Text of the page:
Homer’s only Head Start program may shut down this fall. On Wednesday, the program’s provider named the preschool as one of six across the state that will close if it does not receive state funding. Staff and families are both shocked and devastated.
Roughly 20 people gathered outside of Homer Head Start Thursday for a planned rally to save the school. The building was decorated with brightly drawn signs and balloons and residents waved posters calling for support at the cars driving by.
Janyce Larrick’s four-year-old attended preschool here last year. But she found out this week that she may not be able to enroll her son in the free program this upcoming fall.
“I'm very stressed out because it was a guarantee that my kid had a place to be, and I start school in just a couple of weeks,” she said. “So now I'm trying to find options,”
Larrick is looking for preschools that have openings and trying to figure out if she can afford them.
“I'm a full time student and a single mom,” she said.
Larrick says her son loves going to school here, and she feels good about his care. Now, she’s concerned about what this year might hold for her son if the program shuts down.
"The instability for my son if I'm relying on other people--that he's going to be at a different place all the time with different people and not having consistency which is important to children and having that schedule which a structured school gives,” she said.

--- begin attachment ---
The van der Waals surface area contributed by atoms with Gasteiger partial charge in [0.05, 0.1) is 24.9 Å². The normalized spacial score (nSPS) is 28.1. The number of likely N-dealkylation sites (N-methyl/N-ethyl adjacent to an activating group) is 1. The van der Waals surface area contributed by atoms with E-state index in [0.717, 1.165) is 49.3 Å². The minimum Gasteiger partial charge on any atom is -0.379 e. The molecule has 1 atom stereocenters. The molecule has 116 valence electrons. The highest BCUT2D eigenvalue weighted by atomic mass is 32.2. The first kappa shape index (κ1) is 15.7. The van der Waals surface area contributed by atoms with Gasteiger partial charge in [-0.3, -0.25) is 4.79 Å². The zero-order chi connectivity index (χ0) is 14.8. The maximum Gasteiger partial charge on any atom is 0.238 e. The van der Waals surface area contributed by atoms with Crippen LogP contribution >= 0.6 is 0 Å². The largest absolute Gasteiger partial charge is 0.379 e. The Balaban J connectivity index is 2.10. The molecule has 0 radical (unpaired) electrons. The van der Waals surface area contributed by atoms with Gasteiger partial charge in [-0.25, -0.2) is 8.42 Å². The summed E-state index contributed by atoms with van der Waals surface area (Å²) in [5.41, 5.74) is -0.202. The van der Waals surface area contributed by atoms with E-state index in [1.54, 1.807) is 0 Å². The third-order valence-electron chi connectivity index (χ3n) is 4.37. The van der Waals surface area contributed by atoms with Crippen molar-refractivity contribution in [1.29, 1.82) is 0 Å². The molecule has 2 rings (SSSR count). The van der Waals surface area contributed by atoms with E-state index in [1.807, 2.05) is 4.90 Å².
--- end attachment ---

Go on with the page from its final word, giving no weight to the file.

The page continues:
Head Start provides early education, meals and other services for low-income children across the country. The state Legislature restored funding for the program last month after Gov. Mike Dunleavy eliminated it. But it again must survive the governor’s vetoes.
KBBI reached out to Dunleavy's office for a comment but did not hear back in time for this story. Dunleavy has stated repeatedly that cuts such as this one are critical for the state to obtain a balanced budget.
Martha Wagele is the supervisor of Homer’s program and said it serves a vital niche in the community.
“We have children planning to enroll that are in foster care, children that are being raised by grandparents, teen parents, lots of at-risk situations, she said. "We're here to support them and provide a really quality early education, nutrition and socialization."
Wagele has eight staff members and twenty kids aged three-five. The waitlist for the school is nearly as long as the number of students enrolled.
She notified families this week with the news about the school’s future.
“They're shocked, saddened, in disbelief and scrambling because there aren't many options in Homer,” she said. “The only other free program is the Title 1 program at Paul Banks, for four-year-olds that live in Homer, and a lot of families can't afford childcare.”
The program at Paul Banks currently has a waitlist but the Kenai Peninsula School District says that some spots usually open up throughout the year.
The Rural Alaska Community Action Program or RurAL CAP operates Homer’s Head Start along with roughly 20 others in the state. Kristin Ramstad is with RurAL CAP, and she said deciding which schools to shut down was a business decision:
“Do we own or do we lease a building?” she said. “Are there other Rural CAP programs using that building? Is there supplemental funding for a Head Start program? Are there other early childhood services in the community and that sort of information.”
The elimination of state funding would also put federal money at risk.
RurAL CAP says it is also prepared to close Head Start programs in Anchorage, Kake, Kluti Kaah, Sterling, and Tok if there’s no funding from the state.